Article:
A world authority on the economics of fisheries has died.
David Whitmarsh was born in Plymouth on 17 February 1950 and educated at King's College in Taunton and the University of Exeter, where he graduated in economics in 1971. After a short spell as a teacher at Hurstpierpoint College in Sussex, he studied for a diploma in rural science in Edinburgh and then returned to Plymouth to work as a non-executive director of Capital Securities Ltd.
It was at this point that Professor Whitmarsh began his academic career by securing a post as a research assistant in the Marine Resource Research Unit (MRRU) of what was then Portsmouth Polytechnic.
He was to devote the rest of his life to working in the field of fisheries, aquaculture and coastal-zone management and, after completing a research MA on "technological change in the UK fishing industry" at the University of Exeter in 1975, became lecturer in economics at Portsmouth in 1977 and head of the MRRU in 1984. The book he co-authored with Mike Dunn and Steve Cunningham, Fisheries Economics: An Introduction, published the following year, soon became a standard text.
After running what had become the Centre for the Economics and Management of Aquatic Resources until 1991, Professor Whitmarsh was appointed principal lecturer at the polytechnic, which was transformed into the University of Portsmouth in 1992. He completed a doctoral degree in 1995 and was made reader (2001) and then professor in marine resource management (2004).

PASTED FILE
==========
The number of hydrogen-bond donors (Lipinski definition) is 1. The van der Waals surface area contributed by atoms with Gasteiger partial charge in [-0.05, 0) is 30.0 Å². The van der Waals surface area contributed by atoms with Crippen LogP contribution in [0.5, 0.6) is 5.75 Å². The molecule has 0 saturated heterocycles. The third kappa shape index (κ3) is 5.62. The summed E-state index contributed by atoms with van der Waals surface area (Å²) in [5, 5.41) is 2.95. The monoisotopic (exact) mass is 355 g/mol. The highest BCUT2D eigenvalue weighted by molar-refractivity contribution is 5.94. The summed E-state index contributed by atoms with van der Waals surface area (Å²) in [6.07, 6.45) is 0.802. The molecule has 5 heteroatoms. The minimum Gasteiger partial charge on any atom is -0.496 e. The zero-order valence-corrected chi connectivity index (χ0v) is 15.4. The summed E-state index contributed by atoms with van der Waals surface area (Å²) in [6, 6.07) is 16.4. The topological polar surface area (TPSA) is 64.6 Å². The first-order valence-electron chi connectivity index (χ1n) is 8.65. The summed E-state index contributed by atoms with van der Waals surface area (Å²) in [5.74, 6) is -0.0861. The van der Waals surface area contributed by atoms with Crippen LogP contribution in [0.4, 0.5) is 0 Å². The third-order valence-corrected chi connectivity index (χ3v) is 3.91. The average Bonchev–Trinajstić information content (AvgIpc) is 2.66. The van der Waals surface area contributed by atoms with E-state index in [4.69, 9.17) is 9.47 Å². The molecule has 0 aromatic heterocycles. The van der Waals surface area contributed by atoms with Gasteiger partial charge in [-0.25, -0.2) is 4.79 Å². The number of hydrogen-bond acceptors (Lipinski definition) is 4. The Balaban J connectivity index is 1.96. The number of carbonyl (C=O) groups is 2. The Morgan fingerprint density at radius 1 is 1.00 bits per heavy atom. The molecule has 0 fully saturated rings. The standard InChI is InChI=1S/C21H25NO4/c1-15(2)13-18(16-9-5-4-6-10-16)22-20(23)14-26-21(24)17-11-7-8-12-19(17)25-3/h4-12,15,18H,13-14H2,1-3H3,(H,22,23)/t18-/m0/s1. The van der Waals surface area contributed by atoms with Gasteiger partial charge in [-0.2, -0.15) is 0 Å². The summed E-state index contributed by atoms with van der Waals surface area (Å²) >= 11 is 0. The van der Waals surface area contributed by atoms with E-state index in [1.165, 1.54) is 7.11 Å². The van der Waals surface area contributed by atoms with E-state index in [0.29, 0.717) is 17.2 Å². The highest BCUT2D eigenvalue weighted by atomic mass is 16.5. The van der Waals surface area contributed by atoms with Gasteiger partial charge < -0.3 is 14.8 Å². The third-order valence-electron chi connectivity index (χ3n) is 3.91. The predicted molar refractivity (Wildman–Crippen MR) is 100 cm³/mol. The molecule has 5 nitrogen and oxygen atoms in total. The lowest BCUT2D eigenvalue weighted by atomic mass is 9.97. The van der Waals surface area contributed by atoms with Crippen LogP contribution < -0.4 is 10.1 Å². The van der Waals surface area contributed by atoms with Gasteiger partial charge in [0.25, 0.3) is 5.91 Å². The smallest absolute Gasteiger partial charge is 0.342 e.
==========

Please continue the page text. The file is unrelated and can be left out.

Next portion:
Although he had long been commissioned to carry out research for British and international organisations such as the Canadian High Commission, European Commission and United Nations Food and Agriculture Organization, it was mainly during the latter years of Professor Whitmarsh's life that he got an opportunity to travel widely and give others the benefits of his expertise.
He delivered short courses on fisheries in Cambodia, Korea and Sierra Leone as well as many European countries and contributed to a major "social and economic valuation of the aquatic resources of the Lower Mekong Delta".
Although his office, with its labyrinthine arrangement of filing cabinets and strange specimens of sepia-coloured liquids, may have initially made him seem unapproachable, students soon discovered that Professor Whitmarsh was a sharp but supportive mentor. At the time of his death, he was completing a monograph on Marine Resource Economics, to be published next year, and planning further teaching trips to Mexico and Kyrgyzstan.
He died of cancer on 28 August 2010 and is survived by his wife, Harriet, a son and two daughters.